Let me guess. You read the title of this week’s blog post and thought to yourself, “Preparing for Lent?! I have almost 2 months of worship to prepare for before I even think about Lent.” While that is true, the Lenten season will be here before we know it. And I believe that, considering the past two years, we have a lot of work to do to truly be ready to rise at Easter.
So much has changed. We’ve missed celebrating birthday parties, graduations, wedding anniversaries, even weddings themselves. We’ve watched as people have turned on one another and experience heartache as friendships are lost, damaged, even destroyed. Fighting across the aisle has been turned up to a level that borders on uncivilized. What happens in our world tends to make its way into the church, as they watch their numbers dwindle, some as a result of relocation or a specific political view, others who have moved from this life into the next. The whole matter of loved ones dying and family and friends not being able to grieve in the usual ways, mourn communally, or mark their passing has slowed down people’s ability to rebound.
Not being able to grieve the losses of the pandemic has left us stuck, feeling incomplete and even isolated. Many people have died alone, without family or friends to visit, without pastoral calls or prayer. This has weighed heavy on churches and their leaders. Grief in and of itself is hard to bear. Weighed down by unprocessed grief, it’s hard for churches to move forward. Indeed, it’s hard for the world to move forward, as we are all grieving something or someone. When mourners are unable to share stories and be comforted by one another or have a place to go long afterwards, it creates a deep sense of displacement.
A May 2020 study on grief published in Psychiatry stated, “Funeral and burial rituals are important for the affective adjustment of people grieving the loss of a loved one and mourners who drew comfort from planning and participating in the funeral were shown to achieve better outcomes in later grief. From this perspective, being prevented from holding a proper funeral for their loved ones might prevent COVID-19 mourners from gaining awareness of the reality of the death and from understanding and framing their loss, besides eliminating a significant important occasion of social support.”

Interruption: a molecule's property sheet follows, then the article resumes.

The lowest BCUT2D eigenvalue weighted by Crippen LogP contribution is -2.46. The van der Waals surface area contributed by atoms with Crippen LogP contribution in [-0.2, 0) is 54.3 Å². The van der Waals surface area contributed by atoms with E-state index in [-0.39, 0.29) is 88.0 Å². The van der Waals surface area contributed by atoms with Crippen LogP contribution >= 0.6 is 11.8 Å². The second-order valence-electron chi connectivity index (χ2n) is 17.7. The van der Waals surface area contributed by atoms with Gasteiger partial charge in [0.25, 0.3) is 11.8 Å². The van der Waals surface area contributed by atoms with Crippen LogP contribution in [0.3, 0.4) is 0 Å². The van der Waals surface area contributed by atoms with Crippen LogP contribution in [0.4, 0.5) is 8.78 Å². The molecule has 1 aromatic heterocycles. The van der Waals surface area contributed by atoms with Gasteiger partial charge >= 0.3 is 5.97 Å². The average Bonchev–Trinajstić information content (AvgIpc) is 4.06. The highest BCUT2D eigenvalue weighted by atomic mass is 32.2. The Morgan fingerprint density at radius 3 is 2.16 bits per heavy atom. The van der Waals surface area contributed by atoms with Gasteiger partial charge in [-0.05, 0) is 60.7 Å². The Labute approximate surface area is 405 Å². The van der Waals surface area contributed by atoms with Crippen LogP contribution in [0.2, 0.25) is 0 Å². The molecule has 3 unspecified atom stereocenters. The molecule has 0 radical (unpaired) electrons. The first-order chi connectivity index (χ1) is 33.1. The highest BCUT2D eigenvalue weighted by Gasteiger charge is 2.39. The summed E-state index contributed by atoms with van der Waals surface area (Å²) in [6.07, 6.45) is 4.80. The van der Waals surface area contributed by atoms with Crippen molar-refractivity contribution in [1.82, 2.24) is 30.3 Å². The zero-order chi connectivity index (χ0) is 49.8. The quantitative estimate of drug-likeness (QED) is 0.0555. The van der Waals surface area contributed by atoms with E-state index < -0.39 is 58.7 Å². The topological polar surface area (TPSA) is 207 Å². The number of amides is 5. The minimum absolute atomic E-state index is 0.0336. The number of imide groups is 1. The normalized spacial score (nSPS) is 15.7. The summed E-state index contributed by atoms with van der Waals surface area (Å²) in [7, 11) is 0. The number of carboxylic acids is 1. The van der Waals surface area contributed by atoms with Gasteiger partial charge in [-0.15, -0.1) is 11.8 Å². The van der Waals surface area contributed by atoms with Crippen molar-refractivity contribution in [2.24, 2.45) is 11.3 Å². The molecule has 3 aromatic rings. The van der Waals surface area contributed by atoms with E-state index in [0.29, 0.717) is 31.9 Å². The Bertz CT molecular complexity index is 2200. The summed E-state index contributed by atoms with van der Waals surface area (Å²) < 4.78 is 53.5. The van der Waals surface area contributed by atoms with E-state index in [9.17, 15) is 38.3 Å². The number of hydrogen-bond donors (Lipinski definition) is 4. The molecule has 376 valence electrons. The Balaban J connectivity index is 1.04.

How does the church move on from this experience? The time between now and Lent is our opportunity to do so. Below are five ways that you can help your congregation move forward.
1. We would do well to look at the Jewish traditions for grieving. In traditional Judaism, funerals happen as soon as possible after a death occurs and the following week is spent solely at home with family and members of the Jewish community. Customary prayers are recited daily to honor the dead. This week is intended to focus on accepting loss and to encourage healing. A longer, formal mourning process lasts 30 days, where mourners slowly reintegrate themselves into the world. Prayers continue to be recited daily. If a parent is lost, this formal mourning lasts eleven months. In the eleventh month, an unveiling ceremony takes place, wherein the gravestone is revealed. In the years that follow on the anniversary of death, a candle that burns for 24 hours is lit in memory of the deceased. Setting precedence for a longer mourning process will help those that are grieving create expectations and know that they are not leaving their loved ones behind.
2. Draw comfort from your faith, focus on your wellbeing, and set boundaries. Being church leaders, we’re sometimes expected to have all the answers. I’m sure you’ve had members of your congregations and communities ask how they are supposed to navigate these times. You may be lost, feeling like you’re trying to figure that out right now too. Not having all the answers can make you feel inadequate, or like you aren’t doing “enough.” This isn’t true. Trying to do everything only leads to burn-out and emotional fatigue.
3. Acknowledge that we are living in a different time. Be resourceful with how you can bring people together. Now, more than ever, it is so important that we make social connections a priority. Zoom, Microsoft Teams, Facetime, and other video conferencing platforms are great for bringing people together, while still maintaining social distance.
4. Create emotionally safe spaces for people to share their hurt without feeling judged. Do your best to listen to those that feel comfortable enough to share these deeply personal feelings with you. Oftentimes, listening and truly being present is more consoling than offering advice or explanation.
5. Encourage those that you support to create their own rituals. Journaling, doing activities that remind them of their loved ones, or planting a tree in their memory are all healthy and effective ways for others to express their feelings and continue in the healing process.
It goes without saying that we aren’t going to be able to change everything, but we do have the power to change certain things. These changes will make a difference in how those in our congregations and communities experience and grapple with grief. Addressing these now will allow us to truly be prepared for Lent and to rise for the resurrection.
Excerpted and adapted from Rebekah Simon-Peter’s upcoming book, Growing the Post-Pandemic Church (Market Square Publishers, 2022)
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